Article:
Early Cues: Keeping Them Engaged

“You know, Mary.  Crying in a baby is a late cue,”  said my sister as I held my adorable (but quivering) niece.  “We missed the early cues that she was hungry:  smacking lips, rooting, hand and leg movement.”   My sister’s insight caused me to pause (this would not be the first, or last time-I am sure of that)!

I know that behavior is communication.  This was framing what I knew in a unique way:  the tantrums and acting out we see in schools so often are  just that:   a late cue.  We missed the early messages, or failed to respond in ways that were effective at the school.

Children who repeatedly find themselves in the office for disciplinary issues, often, are trying to communicate something to the adults in their environment:  the work is too hard; my life is too chaotic; I’ve not a trusting relationship in any environment that urges me to stay engaged in the classroom.  There are limits to our ability to impact this, but we must never stop trying.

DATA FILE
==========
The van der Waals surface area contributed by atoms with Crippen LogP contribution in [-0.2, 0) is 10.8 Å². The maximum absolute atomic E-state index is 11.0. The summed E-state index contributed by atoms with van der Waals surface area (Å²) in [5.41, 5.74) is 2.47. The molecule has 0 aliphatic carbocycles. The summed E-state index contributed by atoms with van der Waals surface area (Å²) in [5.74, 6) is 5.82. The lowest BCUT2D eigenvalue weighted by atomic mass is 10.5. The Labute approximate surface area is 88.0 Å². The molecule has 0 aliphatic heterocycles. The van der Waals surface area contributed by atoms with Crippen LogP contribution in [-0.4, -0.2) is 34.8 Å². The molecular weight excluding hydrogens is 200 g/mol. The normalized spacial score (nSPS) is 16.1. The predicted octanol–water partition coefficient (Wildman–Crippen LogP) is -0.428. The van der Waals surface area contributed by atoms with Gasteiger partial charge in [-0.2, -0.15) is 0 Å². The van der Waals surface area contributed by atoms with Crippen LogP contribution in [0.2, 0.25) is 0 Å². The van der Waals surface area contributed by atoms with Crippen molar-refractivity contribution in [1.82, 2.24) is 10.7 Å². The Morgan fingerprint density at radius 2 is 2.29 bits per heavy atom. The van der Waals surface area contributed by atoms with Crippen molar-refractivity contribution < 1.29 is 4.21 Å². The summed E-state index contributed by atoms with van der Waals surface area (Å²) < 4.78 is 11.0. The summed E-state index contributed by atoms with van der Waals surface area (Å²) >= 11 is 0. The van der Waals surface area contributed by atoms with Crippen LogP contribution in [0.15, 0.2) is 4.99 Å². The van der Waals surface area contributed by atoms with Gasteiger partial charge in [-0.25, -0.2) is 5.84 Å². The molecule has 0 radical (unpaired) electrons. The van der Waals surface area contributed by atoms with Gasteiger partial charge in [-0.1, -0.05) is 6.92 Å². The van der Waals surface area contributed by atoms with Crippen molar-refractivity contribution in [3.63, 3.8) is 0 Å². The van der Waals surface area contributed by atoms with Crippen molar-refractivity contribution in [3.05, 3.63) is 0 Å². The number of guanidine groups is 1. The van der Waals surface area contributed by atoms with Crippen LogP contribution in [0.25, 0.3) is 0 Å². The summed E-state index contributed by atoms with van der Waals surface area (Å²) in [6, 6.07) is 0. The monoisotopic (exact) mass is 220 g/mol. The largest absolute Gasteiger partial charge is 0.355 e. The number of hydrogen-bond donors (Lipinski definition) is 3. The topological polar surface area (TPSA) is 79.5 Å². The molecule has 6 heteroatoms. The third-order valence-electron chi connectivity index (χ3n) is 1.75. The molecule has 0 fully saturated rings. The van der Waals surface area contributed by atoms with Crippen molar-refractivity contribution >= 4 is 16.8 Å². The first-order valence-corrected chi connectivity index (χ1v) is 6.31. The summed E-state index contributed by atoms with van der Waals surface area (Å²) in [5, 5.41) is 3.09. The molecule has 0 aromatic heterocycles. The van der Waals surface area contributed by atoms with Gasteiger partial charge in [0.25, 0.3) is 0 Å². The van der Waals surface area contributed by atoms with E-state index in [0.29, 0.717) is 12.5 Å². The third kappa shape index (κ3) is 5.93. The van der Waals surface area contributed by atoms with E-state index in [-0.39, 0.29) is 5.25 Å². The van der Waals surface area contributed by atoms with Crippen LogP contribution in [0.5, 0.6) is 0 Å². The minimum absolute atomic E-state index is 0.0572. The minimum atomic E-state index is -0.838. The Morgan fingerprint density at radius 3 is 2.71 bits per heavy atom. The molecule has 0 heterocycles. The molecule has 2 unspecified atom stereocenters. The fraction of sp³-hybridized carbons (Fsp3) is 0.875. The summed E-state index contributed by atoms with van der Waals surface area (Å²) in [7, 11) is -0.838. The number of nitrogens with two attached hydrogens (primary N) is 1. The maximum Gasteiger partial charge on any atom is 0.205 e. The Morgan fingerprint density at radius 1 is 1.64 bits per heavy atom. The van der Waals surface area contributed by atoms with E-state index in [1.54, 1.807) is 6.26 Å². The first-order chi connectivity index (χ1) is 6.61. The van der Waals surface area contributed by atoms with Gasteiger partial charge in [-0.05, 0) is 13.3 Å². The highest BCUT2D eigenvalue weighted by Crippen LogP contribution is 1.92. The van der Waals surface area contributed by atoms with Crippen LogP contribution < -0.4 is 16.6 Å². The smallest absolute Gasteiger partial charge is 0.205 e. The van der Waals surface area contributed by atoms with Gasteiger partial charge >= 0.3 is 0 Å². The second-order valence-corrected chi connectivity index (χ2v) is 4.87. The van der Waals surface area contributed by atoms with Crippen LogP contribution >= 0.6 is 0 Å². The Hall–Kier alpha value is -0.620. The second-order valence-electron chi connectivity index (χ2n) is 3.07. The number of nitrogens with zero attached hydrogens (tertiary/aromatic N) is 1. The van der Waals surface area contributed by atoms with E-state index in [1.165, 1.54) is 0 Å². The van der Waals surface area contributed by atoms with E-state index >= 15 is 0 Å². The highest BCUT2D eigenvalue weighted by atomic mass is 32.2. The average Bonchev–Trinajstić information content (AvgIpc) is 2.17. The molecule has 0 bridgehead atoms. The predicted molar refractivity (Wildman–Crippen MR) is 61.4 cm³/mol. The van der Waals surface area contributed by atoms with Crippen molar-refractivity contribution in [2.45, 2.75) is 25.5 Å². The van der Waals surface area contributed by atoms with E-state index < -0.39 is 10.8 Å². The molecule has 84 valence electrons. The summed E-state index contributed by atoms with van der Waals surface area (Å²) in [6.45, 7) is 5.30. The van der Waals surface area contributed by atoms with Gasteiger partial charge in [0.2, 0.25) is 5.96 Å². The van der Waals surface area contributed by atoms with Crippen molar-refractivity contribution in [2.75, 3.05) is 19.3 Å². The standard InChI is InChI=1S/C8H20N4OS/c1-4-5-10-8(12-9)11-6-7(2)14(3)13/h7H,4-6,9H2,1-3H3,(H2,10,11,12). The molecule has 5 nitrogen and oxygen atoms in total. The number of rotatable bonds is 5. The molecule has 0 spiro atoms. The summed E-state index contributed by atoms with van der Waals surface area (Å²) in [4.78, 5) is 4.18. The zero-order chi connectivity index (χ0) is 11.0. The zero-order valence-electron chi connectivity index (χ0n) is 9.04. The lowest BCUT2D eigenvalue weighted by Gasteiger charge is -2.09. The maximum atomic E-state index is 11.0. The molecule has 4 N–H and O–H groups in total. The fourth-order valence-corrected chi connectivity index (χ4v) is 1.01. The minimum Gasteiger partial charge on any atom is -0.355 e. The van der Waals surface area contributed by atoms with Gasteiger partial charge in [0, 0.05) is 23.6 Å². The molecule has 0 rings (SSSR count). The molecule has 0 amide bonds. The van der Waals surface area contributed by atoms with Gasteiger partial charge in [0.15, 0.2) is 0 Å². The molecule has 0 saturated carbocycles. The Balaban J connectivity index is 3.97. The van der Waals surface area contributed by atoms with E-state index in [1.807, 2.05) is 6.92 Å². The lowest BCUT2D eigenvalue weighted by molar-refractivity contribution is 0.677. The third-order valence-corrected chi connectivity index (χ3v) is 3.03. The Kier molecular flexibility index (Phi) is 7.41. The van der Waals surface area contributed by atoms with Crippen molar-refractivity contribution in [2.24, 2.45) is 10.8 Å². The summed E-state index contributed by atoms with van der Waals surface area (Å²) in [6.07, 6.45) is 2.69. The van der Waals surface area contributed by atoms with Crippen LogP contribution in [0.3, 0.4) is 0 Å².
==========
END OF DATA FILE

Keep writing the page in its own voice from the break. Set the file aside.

Essentially, this is an issue related to engagement.  We want them to be meaningfully engaged with

  • their learning
  • their teachers
  • their peers
  • their school

Catching the cues early and providing protective supports is vital .   We know the early warning signs.  We know the protective factors.  Most vital are the relationships.

That means us.

“I’m learning to fly, but I ain’t got wings
Coming down is the hardest thing”

Tom Petty

Resources:

http://www.betterhighschools.org/ews.asp

http://ies.ed.gov/ncee/wwc/PracticeGuide.aspx?sid=9

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